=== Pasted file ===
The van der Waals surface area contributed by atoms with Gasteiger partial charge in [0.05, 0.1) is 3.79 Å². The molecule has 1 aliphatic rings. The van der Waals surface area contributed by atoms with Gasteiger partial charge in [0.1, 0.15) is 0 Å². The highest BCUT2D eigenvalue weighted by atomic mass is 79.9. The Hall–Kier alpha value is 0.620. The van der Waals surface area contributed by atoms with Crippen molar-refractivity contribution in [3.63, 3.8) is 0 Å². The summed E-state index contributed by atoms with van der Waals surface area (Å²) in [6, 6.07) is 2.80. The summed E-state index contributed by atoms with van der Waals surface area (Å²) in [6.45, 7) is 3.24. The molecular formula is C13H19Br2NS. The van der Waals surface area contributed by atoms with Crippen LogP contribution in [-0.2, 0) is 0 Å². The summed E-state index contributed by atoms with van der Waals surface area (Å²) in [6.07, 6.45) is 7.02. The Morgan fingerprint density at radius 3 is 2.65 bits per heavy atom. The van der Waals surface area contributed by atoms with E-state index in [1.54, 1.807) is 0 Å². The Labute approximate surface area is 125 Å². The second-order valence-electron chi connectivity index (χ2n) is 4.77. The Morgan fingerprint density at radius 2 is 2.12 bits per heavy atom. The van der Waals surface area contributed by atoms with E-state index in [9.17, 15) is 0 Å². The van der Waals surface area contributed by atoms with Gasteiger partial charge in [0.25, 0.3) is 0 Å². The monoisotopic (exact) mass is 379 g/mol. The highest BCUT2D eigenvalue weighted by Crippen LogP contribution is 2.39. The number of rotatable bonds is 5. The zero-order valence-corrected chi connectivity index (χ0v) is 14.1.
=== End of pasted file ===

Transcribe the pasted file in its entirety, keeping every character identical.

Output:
The van der Waals surface area contributed by atoms with Gasteiger partial charge in [0.05, 0.1) is 3.79 Å². The molecule has 1 aliphatic rings. The van der Waals surface area contributed by atoms with Gasteiger partial charge in [0.1, 0.15) is 0 Å². The highest BCUT2D eigenvalue weighted by atomic mass is 79.9. The Hall–Kier alpha value is 0.620. The van der Waals surface area contributed by atoms with Crippen molar-refractivity contribution in [3.63, 3.8) is 0 Å². The summed E-state index contributed by atoms with van der Waals surface area (Å²) in [6, 6.07) is 2.80. The summed E-state index contributed by atoms with van der Waals surface area (Å²) in [6.45, 7) is 3.24. The molecular formula is C13H19Br2NS. The van der Waals surface area contributed by atoms with Crippen LogP contribution in [-0.2, 0) is 0 Å². The summed E-state index contributed by atoms with van der Waals surface area (Å²) in [6.07, 6.45) is 7.02. The Morgan fingerprint density at radius 3 is 2.65 bits per heavy atom. The van der Waals surface area contributed by atoms with E-state index in [1.54, 1.807) is 0 Å². The Labute approximate surface area is 125 Å². The second-order valence-electron chi connectivity index (χ2n) is 4.77. The Morgan fingerprint density at radius 2 is 2.12 bits per heavy atom. The van der Waals surface area contributed by atoms with E-state index in [9.17, 15) is 0 Å². The van der Waals surface area contributed by atoms with Gasteiger partial charge in [0.25, 0.3) is 0 Å². The monoisotopic (exact) mass is 379 g/mol. The highest BCUT2D eigenvalue weighted by Crippen LogP contribution is 2.39. The number of rotatable bonds is 5. The zero-order valence-corrected chi connectivity index (χ0v) is 14.1.